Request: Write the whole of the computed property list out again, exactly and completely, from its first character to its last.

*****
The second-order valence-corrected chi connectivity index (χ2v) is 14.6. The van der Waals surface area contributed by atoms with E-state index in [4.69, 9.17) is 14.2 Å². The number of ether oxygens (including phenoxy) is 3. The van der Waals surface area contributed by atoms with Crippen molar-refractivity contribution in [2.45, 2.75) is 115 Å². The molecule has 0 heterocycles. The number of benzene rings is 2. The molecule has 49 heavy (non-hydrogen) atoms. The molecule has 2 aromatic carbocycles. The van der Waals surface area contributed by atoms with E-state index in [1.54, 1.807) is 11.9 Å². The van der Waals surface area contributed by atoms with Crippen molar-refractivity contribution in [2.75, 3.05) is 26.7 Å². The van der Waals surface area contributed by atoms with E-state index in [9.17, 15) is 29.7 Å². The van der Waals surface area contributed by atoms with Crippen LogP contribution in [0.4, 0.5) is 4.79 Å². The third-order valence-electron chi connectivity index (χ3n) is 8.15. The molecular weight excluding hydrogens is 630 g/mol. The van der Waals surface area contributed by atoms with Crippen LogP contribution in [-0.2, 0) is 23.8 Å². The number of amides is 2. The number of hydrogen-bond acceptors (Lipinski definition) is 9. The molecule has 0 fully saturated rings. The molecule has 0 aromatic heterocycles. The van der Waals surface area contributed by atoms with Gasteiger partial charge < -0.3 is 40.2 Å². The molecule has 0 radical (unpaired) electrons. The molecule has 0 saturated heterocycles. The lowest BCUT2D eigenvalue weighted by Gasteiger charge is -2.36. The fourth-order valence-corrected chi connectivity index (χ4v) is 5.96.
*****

The second-order valence-corrected chi connectivity index (χ2v) is 14.6. The van der Waals surface area contributed by atoms with E-state index in [4.69, 9.17) is 14.2 Å². The number of ether oxygens (including phenoxy) is 3. The van der Waals surface area contributed by atoms with Crippen molar-refractivity contribution in [2.45, 2.75) is 115 Å². The molecule has 0 heterocycles. The number of benzene rings is 2. The molecule has 49 heavy (non-hydrogen) atoms. The molecule has 2 aromatic carbocycles. The van der Waals surface area contributed by atoms with E-state index in [1.54, 1.807) is 11.9 Å². The van der Waals surface area contributed by atoms with Crippen molar-refractivity contribution in [2.75, 3.05) is 26.7 Å². The van der Waals surface area contributed by atoms with E-state index in [9.17, 15) is 29.7 Å². The van der Waals surface area contributed by atoms with Crippen LogP contribution in [0.4, 0.5) is 4.79 Å². The third-order valence-electron chi connectivity index (χ3n) is 8.15. The molecular weight excluding hydrogens is 630 g/mol. The van der Waals surface area contributed by atoms with Crippen LogP contribution in [-0.2, 0) is 23.8 Å². The number of amides is 2. The number of hydrogen-bond acceptors (Lipinski definition) is 9. The molecule has 0 fully saturated rings. The molecule has 0 aromatic heterocycles. The van der Waals surface area contributed by atoms with Gasteiger partial charge < -0.3 is 40.2 Å². The molecule has 0 radical (unpaired) electrons. The molecule has 0 saturated heterocycles. The lowest BCUT2D eigenvalue weighted by Gasteiger charge is -2.36. The fourth-order valence-corrected chi connectivity index (χ4v) is 5.96.